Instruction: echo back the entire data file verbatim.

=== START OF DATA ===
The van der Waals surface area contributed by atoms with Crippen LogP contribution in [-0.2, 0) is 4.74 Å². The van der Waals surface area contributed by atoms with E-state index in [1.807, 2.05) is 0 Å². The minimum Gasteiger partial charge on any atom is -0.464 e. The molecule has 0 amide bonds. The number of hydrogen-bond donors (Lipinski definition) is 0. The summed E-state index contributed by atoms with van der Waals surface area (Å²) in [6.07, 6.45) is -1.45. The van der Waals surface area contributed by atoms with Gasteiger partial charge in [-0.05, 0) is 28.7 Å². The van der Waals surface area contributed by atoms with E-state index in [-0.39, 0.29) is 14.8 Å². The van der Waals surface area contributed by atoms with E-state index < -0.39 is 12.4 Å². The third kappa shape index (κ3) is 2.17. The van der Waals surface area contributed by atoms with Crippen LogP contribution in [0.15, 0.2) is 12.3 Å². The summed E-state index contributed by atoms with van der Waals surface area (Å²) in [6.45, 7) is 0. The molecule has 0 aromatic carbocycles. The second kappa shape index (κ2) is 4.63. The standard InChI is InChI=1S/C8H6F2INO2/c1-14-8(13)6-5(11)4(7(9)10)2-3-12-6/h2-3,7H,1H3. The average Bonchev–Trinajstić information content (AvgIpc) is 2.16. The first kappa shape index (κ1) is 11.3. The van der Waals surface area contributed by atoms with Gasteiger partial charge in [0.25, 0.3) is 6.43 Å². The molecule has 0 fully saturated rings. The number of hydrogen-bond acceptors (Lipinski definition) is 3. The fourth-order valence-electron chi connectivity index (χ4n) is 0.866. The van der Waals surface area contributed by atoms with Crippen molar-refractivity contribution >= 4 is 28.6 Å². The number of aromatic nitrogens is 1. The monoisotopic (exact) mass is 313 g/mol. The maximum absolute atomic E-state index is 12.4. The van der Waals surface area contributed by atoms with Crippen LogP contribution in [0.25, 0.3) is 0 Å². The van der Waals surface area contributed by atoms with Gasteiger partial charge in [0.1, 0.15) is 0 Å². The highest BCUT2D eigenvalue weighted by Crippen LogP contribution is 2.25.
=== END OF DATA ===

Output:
The van der Waals surface area contributed by atoms with Crippen LogP contribution in [-0.2, 0) is 4.74 Å². The van der Waals surface area contributed by atoms with E-state index in [1.807, 2.05) is 0 Å². The minimum Gasteiger partial charge on any atom is -0.464 e. The molecule has 0 amide bonds. The number of hydrogen-bond donors (Lipinski definition) is 0. The summed E-state index contributed by atoms with van der Waals surface area (Å²) in [6.07, 6.45) is -1.45. The van der Waals surface area contributed by atoms with Gasteiger partial charge in [-0.05, 0) is 28.7 Å². The van der Waals surface area contributed by atoms with E-state index in [-0.39, 0.29) is 14.8 Å². The van der Waals surface area contributed by atoms with E-state index < -0.39 is 12.4 Å². The third kappa shape index (κ3) is 2.17. The van der Waals surface area contributed by atoms with Crippen LogP contribution in [0.15, 0.2) is 12.3 Å². The summed E-state index contributed by atoms with van der Waals surface area (Å²) in [6.45, 7) is 0. The molecule has 0 aromatic carbocycles. The second kappa shape index (κ2) is 4.63. The standard InChI is InChI=1S/C8H6F2INO2/c1-14-8(13)6-5(11)4(7(9)10)2-3-12-6/h2-3,7H,1H3. The average Bonchev–Trinajstić information content (AvgIpc) is 2.16. The first kappa shape index (κ1) is 11.3. The van der Waals surface area contributed by atoms with Gasteiger partial charge in [0.25, 0.3) is 6.43 Å². The molecule has 0 fully saturated rings. The number of hydrogen-bond acceptors (Lipinski definition) is 3. The fourth-order valence-electron chi connectivity index (χ4n) is 0.866. The van der Waals surface area contributed by atoms with Crippen molar-refractivity contribution >= 4 is 28.6 Å². The number of aromatic nitrogens is 1. The monoisotopic (exact) mass is 313 g/mol. The maximum absolute atomic E-state index is 12.4. The van der Waals surface area contributed by atoms with Crippen LogP contribution in [0.25, 0.3) is 0 Å². The van der Waals surface area contributed by atoms with Gasteiger partial charge in [0.1, 0.15) is 0 Å². The highest BCUT2D eigenvalue weighted by Crippen LogP contribution is 2.25.